Georgia County Government - January/February 2013 - (Page 33)

Counties&TheLaw Avoiding First Amendment Liability in Employee Discipline By Don Benson and Michael Pruett F ew employment decisions can be as confusing to analyze as when a county government disciplines an employee in violation of his or her free speech or whistleblower protection. Consider this example: A county employee comes to a commission meeting to complain that the road in front of his house is badly in need of repair. If the employee is a bailiff, his speech is probably protected by the First Amendment because the subject that he is addressing has nothing to do with his job and he is speaking purely as a citizen. On the other hand, if the same complaint is made by an employee of the road department, who also claims that his boss is doing a bad job of road maintenance and that he suggests better ways to address concerns that his boss rejected, his speech might be unprotected and subject to disciplinary action. This situation in Georgia has become even more complex with the recent passage of the Georgia Taxpayer Protection False Claims Act. Georgia Whistleblower Protection In May 2012, Georgia enacted a new Georgia Taxpayer Protection False Claims Act, which grants protection to local public employees who report a fraudulent practice of local government that costs taxpayer money. The new law protects federal, state and local employees and officials. A whistleblower employee, contractor or agent is entitled to “all relief necessary to make that employee, contractor, or agent whole if that employee… is discharged, demoted, suspended, threatened, harassed or in any other manner discriminated against in the terms and conditions of employment because of lawful acts done by the employee… in furtherance of a civil action under this Code section or other efforts to stop one or more violations of this article.” It is also possible that the employee’s lawyer will try to craft First Amendment protections based on violations of due process or equal treatment based on the state’s whistleblower rights. First Amendment Protection for Employee Speech The U.S. Supreme Court recognized that a public employee’s free speech rights have to be “balanced” against the public employer’s need to run an efficient operation Pickering v. Bd. of Ed., 391 U.S. 563 (1968). Although few hard guidelines emerged under this test, courts generally gave fairly wide deference to the public employer. In 2006, the U.S. Supreme Court added a new threshold inquiry to the Pickering analysis. In Garcetti v. Ceballos, 547 U.S. 410 (2006), the Court held that a prosecutor who criticized the circumstances under which a warrant was issued made his statements as a public employee and not a public citizen. Consequently, his statements were not protected by the First Amendment and his civil liberties were not violated when the office passed him over for a promotion due to his statements. The Court never reached the balancing test of Pickering, because if the employee’s speech was part of his official duties, then it was not public speech. First Amendment protection applies, the Court said, only when employees speak “as citizens,” and not when they speak “pursuant to their official duties.” Unpredictability in Applying the Garcetti Test The federal courts, including those is circuits outside the jurisdiction of the 11th Circuit Court of Appeals in which Georgia is located, have repeatedly held that statements relevant to job duties are made as public employees, rather than as private citizens. However, applying this principle to specific cases has not always yielded predictable results. In Davis v. McKinney, 518 F.3d 304 (5th Cir. 2008), the Circuit Court held that the defendant’s statements about the University of Texas Health Science Center in Houston’s pay for vice presidents, statements to the FBI about child COUNTIES&THELAW continued on page 34 SPRING 2013 33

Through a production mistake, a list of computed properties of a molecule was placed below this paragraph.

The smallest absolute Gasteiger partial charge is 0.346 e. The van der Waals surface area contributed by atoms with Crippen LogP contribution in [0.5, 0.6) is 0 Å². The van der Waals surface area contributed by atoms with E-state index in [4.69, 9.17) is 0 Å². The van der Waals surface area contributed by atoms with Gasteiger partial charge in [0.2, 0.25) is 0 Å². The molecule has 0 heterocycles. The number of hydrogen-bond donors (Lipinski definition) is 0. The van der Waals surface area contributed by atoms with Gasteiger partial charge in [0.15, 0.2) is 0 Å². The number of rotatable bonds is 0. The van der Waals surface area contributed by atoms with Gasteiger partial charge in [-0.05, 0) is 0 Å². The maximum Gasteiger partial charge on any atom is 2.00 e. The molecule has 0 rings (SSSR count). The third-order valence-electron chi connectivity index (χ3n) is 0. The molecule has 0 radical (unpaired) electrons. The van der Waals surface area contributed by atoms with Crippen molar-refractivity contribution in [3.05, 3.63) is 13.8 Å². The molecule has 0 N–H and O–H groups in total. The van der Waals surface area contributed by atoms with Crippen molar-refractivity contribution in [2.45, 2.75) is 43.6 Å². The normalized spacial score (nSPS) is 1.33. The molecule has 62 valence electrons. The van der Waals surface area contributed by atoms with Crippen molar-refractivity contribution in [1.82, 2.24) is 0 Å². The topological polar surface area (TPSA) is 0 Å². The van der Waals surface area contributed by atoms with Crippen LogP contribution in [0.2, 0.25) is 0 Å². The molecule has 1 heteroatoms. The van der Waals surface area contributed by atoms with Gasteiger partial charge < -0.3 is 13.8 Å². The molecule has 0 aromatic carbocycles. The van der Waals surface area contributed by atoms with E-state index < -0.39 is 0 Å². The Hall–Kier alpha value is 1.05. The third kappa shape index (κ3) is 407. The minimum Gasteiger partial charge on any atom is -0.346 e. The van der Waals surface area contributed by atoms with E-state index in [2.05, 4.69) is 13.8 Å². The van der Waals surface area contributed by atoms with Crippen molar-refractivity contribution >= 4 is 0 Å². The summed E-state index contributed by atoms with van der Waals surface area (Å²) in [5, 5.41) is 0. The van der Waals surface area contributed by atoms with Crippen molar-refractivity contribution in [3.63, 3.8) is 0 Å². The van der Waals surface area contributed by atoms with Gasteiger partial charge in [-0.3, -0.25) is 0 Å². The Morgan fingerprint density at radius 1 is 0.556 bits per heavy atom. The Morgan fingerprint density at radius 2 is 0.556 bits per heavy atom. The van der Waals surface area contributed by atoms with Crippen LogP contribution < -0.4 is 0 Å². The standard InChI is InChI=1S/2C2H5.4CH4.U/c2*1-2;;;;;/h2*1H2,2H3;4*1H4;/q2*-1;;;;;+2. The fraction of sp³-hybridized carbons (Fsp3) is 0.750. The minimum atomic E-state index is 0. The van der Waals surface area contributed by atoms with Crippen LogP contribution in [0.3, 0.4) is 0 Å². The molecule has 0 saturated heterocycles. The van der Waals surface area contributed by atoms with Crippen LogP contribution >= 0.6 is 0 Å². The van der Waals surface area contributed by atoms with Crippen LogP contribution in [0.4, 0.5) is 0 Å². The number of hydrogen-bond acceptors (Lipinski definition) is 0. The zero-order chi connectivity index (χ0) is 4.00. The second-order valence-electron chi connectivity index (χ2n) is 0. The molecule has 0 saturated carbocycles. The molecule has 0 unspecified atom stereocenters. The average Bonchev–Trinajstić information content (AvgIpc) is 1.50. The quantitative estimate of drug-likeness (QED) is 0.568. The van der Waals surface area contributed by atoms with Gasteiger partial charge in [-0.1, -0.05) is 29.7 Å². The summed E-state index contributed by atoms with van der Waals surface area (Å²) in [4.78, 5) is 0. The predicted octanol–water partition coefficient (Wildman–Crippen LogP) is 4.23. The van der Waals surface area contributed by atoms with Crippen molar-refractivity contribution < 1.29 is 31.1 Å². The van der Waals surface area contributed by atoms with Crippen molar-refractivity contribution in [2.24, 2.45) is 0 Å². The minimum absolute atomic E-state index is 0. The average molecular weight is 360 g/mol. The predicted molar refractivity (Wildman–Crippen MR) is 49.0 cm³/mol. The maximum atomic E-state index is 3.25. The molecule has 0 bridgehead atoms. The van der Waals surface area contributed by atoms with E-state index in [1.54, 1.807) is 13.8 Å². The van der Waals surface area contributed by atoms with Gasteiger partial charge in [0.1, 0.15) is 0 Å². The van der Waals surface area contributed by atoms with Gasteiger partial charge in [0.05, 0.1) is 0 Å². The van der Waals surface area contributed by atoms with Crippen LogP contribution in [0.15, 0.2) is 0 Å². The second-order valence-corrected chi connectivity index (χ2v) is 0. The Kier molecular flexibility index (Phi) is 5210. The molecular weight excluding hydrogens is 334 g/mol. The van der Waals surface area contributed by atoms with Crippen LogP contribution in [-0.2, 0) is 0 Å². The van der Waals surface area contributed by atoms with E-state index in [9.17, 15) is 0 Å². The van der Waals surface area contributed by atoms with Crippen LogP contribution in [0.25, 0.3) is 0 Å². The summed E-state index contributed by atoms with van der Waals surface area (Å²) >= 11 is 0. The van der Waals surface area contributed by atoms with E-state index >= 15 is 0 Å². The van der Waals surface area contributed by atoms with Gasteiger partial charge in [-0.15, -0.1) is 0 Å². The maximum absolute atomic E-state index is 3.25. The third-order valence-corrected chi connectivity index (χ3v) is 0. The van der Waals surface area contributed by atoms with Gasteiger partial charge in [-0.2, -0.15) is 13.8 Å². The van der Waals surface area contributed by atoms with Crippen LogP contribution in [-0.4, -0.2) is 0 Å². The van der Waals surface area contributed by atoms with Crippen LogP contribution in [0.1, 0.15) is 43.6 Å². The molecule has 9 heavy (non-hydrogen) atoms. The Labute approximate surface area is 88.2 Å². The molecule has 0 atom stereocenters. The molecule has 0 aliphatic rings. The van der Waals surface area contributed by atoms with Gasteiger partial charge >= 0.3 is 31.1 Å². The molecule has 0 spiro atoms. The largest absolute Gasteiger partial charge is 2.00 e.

Table of Contents for the Digital Edition of Georgia County Government - January/February 2013

President's Message
Director's Desk
Chatham County: Cultivating Opportunities to Grow Investments
2013 ACCG Annual Conference Preview
Eight Annual Georgia County Excellence Awards
County Government : Emergency Management Agencies: Prepared Today for Tomorrow's Disaster
Federal Update: The Fiscal Cliff: What's in the Final Deal and When's the Next One Coming?
Counties & the Law: Avoiding First Amendment Liability in the Employee Discipline
System for Taxing Motor Vehicles to Change March 1
News & Notes
Index of Advertisers

Georgia County Government - January/February 2013